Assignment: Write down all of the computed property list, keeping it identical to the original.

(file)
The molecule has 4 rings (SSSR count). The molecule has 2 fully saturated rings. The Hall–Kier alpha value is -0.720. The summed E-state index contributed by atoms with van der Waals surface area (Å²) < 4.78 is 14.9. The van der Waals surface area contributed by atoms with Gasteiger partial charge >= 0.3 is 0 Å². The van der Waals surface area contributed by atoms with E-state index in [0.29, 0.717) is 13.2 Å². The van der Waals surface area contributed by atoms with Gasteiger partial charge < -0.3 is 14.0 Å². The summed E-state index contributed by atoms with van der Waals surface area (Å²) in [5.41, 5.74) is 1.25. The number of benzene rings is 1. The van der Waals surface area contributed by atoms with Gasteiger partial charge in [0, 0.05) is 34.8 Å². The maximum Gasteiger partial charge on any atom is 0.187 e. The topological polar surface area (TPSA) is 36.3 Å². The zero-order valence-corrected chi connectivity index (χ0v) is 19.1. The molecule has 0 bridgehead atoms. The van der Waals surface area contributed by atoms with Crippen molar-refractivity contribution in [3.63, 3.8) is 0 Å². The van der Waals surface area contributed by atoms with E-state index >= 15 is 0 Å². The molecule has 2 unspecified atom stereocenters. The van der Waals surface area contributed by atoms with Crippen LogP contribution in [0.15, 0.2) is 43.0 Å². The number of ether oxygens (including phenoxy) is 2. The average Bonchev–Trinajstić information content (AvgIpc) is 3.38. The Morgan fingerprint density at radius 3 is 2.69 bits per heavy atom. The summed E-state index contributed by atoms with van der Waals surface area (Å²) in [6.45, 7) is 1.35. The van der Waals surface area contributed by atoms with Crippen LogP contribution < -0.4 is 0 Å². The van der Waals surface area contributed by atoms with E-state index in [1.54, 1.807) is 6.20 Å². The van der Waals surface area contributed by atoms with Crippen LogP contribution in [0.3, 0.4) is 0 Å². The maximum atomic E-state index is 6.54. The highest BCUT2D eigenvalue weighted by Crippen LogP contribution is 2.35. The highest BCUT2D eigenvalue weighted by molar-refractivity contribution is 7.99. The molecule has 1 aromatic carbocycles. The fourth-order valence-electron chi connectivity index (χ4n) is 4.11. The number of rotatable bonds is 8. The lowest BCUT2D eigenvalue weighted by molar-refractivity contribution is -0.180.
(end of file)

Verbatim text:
The molecule has 4 rings (SSSR count). The molecule has 2 fully saturated rings. The Hall–Kier alpha value is -0.720. The summed E-state index contributed by atoms with van der Waals surface area (Å²) < 4.78 is 14.9. The van der Waals surface area contributed by atoms with Gasteiger partial charge >= 0.3 is 0 Å². The van der Waals surface area contributed by atoms with E-state index in [0.29, 0.717) is 13.2 Å². The van der Waals surface area contributed by atoms with Gasteiger partial charge < -0.3 is 14.0 Å². The summed E-state index contributed by atoms with van der Waals surface area (Å²) in [5.41, 5.74) is 1.25. The number of benzene rings is 1. The van der Waals surface area contributed by atoms with Gasteiger partial charge in [0, 0.05) is 34.8 Å². The maximum Gasteiger partial charge on any atom is 0.187 e. The topological polar surface area (TPSA) is 36.3 Å². The zero-order valence-corrected chi connectivity index (χ0v) is 19.1. The molecule has 0 bridgehead atoms. The van der Waals surface area contributed by atoms with Crippen molar-refractivity contribution in [3.63, 3.8) is 0 Å². The van der Waals surface area contributed by atoms with E-state index >= 15 is 0 Å². The molecule has 2 unspecified atom stereocenters. The van der Waals surface area contributed by atoms with Crippen LogP contribution in [0.15, 0.2) is 43.0 Å². The number of ether oxygens (including phenoxy) is 2. The average Bonchev–Trinajstić information content (AvgIpc) is 3.38. The Morgan fingerprint density at radius 3 is 2.69 bits per heavy atom. The summed E-state index contributed by atoms with van der Waals surface area (Å²) in [6.45, 7) is 1.35. The van der Waals surface area contributed by atoms with Crippen LogP contribution < -0.4 is 0 Å². The van der Waals surface area contributed by atoms with E-state index in [1.54, 1.807) is 6.20 Å². The van der Waals surface area contributed by atoms with Crippen LogP contribution in [0.3, 0.4) is 0 Å². The maximum atomic E-state index is 6.54. The highest BCUT2D eigenvalue weighted by Crippen LogP contribution is 2.35. The highest BCUT2D eigenvalue weighted by molar-refractivity contribution is 7.99. The molecule has 1 aromatic carbocycles. The fourth-order valence-electron chi connectivity index (χ4n) is 4.11. The number of rotatable bonds is 8. The lowest BCUT2D eigenvalue weighted by molar-refractivity contribution is -0.180.